Generally speaking Amir knows how to use his equipment as well as anyone. Do I always agree with how he interprets his results? No. Has he done tests that I believe are useless and / or misleading? Yes. Were the measurements taken correctly in all of those cases? Yes, they were. I really haven't seen any cases where Amir's measurements didn't match those taken by others using similar equipment. In any case, it's not like the AP box is particularly difficult to use. Amir has the APx555, which completely solves the things that made using the SYS 2722 so difficult (the god-awful software for the System 2 was re-written when they went to the APx series and from what I've heard sucks infinitely less). 

 

I haven't made it through Danny's entire video (I really don't have time to watch the whole thing). I did notice that at roughly 25 minutes in he made a pretty real error: taking a whole bunch of measurements using the same input parameters, then averaging them, is NOT the same thing as 1/3 octave smoothing. 

 

The Klippel is a powerful tool, and is probably the best way to measure speakers. Quasi-anechoic methods like those which Danny uses are useful, but they will never match those of the Klippel, which is a marvel of modern technology (it mathematically eliminates the effect of the room from measurements - details can be seen in their research papers). 

 

I hate to say it, but the issues with the GR LGK speaker are something I could have told you would be the case before even putting a microphone on it. Full range drivers of this type always have directivity issues at high frequencies due to their large size (compared to a tweeter, that is) and their small size (compared to a woofer) and generally limited x_max tends to result in major distortion very early on. This is an issue with almost all 3" full-ranges. This thing may sound decent in a desktop application when paired with a subwoofer though. 

 

Mono listening tests are useful. It's a lot easier to hear tonal issues in a mono test, and its a lot easier to hear power handling issues, so I see why Amir does his testing that way. Any time I'm doing crossover testing, I'll usually do it in mono because it's a lot easier to hear the effects of what you're doing.

 

 

To be clear, I am not an ASR fanboy. You can feel free to dig through my posting history there. I certainly don't always agree with Amir. I've voiced distaste for the attitude on that site (where they seem to enjoy making fun of other people's mistakes and where the default assumption is that any engineer who makes a mistake is a science-denying scammer). That said, I'm going to to call the data bad until I see real issues with it. People regularly accuse Amir of "not knowing how to use his tools", and inevitably point to mistakes in their own test setup rather than Amir's. The guy isn't an idiot- he's an engineer, and he knows his data doesn't reflect well on a whole lot of companies, so there is strong incentive to make sure it's right.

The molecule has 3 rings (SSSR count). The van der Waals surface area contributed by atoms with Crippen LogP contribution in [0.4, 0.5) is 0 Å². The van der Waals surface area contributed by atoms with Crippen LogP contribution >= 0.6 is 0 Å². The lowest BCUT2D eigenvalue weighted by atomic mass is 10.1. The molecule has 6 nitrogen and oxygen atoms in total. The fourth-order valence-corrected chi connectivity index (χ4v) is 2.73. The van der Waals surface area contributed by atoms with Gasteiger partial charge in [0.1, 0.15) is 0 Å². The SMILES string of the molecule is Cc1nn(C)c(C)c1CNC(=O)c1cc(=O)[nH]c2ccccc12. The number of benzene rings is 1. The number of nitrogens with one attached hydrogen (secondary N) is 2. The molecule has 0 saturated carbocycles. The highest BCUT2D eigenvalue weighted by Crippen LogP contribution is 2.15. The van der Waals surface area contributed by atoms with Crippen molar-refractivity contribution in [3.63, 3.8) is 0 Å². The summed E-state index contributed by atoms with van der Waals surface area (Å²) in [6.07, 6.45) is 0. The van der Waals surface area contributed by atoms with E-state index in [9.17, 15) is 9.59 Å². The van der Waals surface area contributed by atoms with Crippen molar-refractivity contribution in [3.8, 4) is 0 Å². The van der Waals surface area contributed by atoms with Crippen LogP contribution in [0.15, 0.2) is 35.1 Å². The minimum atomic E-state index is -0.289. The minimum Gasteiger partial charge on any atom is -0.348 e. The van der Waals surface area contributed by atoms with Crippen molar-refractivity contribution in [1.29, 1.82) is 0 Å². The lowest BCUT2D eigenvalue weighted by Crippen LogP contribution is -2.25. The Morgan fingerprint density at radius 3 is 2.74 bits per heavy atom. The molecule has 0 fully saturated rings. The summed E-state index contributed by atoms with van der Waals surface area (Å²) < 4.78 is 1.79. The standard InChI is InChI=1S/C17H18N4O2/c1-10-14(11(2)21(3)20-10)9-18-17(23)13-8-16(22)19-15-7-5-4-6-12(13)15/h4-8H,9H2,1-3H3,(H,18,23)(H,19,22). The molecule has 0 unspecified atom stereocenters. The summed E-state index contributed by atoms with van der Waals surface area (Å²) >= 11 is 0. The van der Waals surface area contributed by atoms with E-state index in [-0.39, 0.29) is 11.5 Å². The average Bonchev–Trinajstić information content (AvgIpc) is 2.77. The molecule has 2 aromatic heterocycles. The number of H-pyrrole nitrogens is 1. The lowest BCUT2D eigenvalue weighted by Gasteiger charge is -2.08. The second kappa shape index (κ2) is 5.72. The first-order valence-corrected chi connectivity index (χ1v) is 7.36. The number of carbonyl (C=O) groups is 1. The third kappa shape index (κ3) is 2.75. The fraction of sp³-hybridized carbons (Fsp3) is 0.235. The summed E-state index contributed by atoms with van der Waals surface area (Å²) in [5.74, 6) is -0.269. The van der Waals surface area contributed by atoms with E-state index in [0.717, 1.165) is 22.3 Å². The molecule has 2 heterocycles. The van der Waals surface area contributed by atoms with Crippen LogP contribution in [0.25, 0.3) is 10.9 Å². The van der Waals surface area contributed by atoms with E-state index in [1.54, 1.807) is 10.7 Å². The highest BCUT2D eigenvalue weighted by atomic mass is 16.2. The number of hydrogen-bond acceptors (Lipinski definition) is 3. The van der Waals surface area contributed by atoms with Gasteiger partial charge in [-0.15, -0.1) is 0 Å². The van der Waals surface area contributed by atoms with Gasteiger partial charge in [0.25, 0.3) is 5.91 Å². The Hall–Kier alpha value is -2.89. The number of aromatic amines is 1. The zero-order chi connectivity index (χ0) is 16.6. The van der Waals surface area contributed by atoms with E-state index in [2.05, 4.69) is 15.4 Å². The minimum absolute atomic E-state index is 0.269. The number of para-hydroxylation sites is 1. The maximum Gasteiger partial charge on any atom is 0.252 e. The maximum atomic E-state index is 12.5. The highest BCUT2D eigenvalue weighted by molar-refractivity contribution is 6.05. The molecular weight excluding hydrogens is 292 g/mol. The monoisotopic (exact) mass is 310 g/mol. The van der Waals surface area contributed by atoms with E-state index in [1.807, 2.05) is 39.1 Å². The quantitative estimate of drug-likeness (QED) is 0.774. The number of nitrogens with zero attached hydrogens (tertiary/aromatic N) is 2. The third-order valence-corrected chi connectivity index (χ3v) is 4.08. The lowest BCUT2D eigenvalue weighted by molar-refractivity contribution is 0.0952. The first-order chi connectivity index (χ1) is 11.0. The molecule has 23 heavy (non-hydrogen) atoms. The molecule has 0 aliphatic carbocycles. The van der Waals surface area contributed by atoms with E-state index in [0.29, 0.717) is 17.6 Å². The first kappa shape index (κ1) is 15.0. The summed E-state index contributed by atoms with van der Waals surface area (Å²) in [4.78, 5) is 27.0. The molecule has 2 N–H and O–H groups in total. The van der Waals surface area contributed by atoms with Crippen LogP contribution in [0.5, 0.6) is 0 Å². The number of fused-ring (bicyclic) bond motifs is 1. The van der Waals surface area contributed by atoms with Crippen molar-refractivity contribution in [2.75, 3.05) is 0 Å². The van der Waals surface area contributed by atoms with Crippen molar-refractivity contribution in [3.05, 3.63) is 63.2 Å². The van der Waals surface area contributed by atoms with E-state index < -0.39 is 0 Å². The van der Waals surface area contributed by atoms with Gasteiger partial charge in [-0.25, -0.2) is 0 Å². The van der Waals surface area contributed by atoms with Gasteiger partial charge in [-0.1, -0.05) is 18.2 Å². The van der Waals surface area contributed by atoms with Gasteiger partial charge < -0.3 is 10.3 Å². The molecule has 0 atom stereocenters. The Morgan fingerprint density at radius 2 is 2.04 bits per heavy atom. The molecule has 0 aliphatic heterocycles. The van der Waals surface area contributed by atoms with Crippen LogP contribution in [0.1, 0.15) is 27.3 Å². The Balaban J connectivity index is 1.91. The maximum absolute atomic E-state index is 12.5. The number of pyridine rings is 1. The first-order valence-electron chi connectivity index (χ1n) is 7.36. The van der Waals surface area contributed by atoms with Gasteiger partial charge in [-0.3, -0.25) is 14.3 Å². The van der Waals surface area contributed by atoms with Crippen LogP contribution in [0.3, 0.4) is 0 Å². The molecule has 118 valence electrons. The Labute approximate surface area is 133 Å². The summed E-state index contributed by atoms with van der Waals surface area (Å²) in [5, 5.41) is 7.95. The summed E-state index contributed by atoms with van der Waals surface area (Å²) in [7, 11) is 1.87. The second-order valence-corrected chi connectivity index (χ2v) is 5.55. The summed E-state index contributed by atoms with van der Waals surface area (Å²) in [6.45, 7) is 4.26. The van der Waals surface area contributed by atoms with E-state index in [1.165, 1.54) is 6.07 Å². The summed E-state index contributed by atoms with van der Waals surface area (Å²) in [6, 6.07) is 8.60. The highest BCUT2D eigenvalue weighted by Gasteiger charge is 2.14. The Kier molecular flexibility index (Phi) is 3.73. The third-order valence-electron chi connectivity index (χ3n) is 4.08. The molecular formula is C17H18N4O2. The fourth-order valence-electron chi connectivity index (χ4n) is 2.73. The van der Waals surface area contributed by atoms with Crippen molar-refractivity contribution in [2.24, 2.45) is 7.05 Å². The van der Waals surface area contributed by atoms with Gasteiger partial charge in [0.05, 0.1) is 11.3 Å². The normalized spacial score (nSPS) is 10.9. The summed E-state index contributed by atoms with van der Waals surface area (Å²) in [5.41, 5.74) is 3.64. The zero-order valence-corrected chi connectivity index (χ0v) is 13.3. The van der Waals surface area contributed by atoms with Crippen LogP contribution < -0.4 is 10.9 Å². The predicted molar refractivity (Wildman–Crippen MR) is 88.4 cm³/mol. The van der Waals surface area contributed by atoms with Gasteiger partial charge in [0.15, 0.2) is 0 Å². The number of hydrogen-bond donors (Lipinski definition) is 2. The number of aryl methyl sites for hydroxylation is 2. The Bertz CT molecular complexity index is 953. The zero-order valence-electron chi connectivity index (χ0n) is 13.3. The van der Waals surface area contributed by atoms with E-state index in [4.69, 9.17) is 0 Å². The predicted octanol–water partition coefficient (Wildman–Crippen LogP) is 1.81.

As a last note, I don't have anything against Danny. I think he's a pretty good loudspeaker engineer (a lot of his work is actually really quite good). His "tweaks" are largely BS*, but I can look past that.

 

*The issue of capacitor, resistor and inductor linearity is well-documented. People like Douglas Self have spent countless hours testing and collecting data. If people are curious about this I'm happy to discuss it, but that's getting into a tangent of a tangent. If you really want to dig deep into it, Douglas Self's Small Signal Audio Design and Design of Active Crossovers goes into pretty good detail on the subject of passive component linearity. 

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19 hours ago, H713 said:

I really haven't seen any cases where Amir's measurements didn't match those taken by others using similar equipment.

 

Going off topic but the one case I'm aware of would be the JBL A130.

https://www.erinsaudiocorner.com/loudspeakers/jbl_stage_a130/
https://www.audiosciencereview.com/forum/index.php?threads/jbl-stage-a130-review-speaker.18260/

 

The current belief is that there are TWO different revisions of the same speaker under the exact same name. I stopped recommending the A130 as result even though it used to be AWESOME.

 

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38 minutes ago, cmndr said:

 

Going off topic but the one case I'm aware of would be the JBL A130.

https://www.erinsaudiocorner.com/loudspeakers/jbl_stage_a130/
https://www.audiosciencereview.com/forum/index.php?threads/jbl-stage-a130-review-speaker.18260/